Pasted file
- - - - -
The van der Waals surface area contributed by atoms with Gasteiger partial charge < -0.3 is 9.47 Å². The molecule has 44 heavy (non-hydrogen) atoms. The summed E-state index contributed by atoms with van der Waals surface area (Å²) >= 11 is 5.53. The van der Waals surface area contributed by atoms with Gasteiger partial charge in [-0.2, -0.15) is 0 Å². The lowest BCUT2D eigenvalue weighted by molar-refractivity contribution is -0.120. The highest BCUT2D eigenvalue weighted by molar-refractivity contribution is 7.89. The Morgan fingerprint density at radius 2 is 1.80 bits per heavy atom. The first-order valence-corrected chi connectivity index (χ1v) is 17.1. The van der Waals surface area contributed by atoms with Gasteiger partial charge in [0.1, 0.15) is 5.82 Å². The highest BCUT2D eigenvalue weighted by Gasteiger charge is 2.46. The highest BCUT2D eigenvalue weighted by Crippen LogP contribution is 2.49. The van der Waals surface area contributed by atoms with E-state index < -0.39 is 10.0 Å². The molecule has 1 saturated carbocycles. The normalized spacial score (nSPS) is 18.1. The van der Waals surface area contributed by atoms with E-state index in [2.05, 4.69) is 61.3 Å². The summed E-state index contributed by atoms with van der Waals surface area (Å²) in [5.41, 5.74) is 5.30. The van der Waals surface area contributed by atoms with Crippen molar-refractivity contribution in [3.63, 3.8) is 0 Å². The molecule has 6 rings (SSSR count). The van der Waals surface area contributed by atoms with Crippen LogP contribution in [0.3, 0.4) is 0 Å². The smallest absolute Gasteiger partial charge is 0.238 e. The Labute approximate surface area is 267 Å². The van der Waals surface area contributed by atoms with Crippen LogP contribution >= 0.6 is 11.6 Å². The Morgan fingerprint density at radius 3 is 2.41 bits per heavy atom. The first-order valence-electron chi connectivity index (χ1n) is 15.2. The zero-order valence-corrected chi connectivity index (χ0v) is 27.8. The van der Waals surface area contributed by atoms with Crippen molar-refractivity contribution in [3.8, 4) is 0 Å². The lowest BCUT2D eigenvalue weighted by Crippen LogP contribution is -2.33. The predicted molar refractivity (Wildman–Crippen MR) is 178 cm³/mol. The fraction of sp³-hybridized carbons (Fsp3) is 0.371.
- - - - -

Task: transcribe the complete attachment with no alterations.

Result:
The van der Waals surface area contributed by atoms with Gasteiger partial charge < -0.3 is 9.47 Å². The molecule has 44 heavy (non-hydrogen) atoms. The summed E-state index contributed by atoms with van der Waals surface area (Å²) >= 11 is 5.53. The van der Waals surface area contributed by atoms with Gasteiger partial charge in [-0.2, -0.15) is 0 Å². The lowest BCUT2D eigenvalue weighted by molar-refractivity contribution is -0.120. The highest BCUT2D eigenvalue weighted by molar-refractivity contribution is 7.89. The Morgan fingerprint density at radius 2 is 1.80 bits per heavy atom. The first-order valence-corrected chi connectivity index (χ1v) is 17.1. The van der Waals surface area contributed by atoms with Gasteiger partial charge in [0.1, 0.15) is 5.82 Å². The highest BCUT2D eigenvalue weighted by Gasteiger charge is 2.46. The highest BCUT2D eigenvalue weighted by Crippen LogP contribution is 2.49. The van der Waals surface area contributed by atoms with E-state index < -0.39 is 10.0 Å². The molecule has 1 saturated carbocycles. The normalized spacial score (nSPS) is 18.1. The van der Waals surface area contributed by atoms with E-state index in [2.05, 4.69) is 61.3 Å². The summed E-state index contributed by atoms with van der Waals surface area (Å²) in [5.41, 5.74) is 5.30. The van der Waals surface area contributed by atoms with Crippen molar-refractivity contribution in [3.63, 3.8) is 0 Å². The molecule has 6 rings (SSSR count). The van der Waals surface area contributed by atoms with Crippen LogP contribution in [0.3, 0.4) is 0 Å². The smallest absolute Gasteiger partial charge is 0.238 e. The Labute approximate surface area is 267 Å². The van der Waals surface area contributed by atoms with Crippen LogP contribution >= 0.6 is 11.6 Å². The Morgan fingerprint density at radius 3 is 2.41 bits per heavy atom. The first-order valence-electron chi connectivity index (χ1n) is 15.2. The zero-order valence-corrected chi connectivity index (χ0v) is 27.8. The van der Waals surface area contributed by atoms with Crippen molar-refractivity contribution in [3.8, 4) is 0 Å². The lowest BCUT2D eigenvalue weighted by Crippen LogP contribution is -2.33. The predicted molar refractivity (Wildman–Crippen MR) is 178 cm³/mol. The fraction of sp³-hybridized carbons (Fsp3) is 0.371.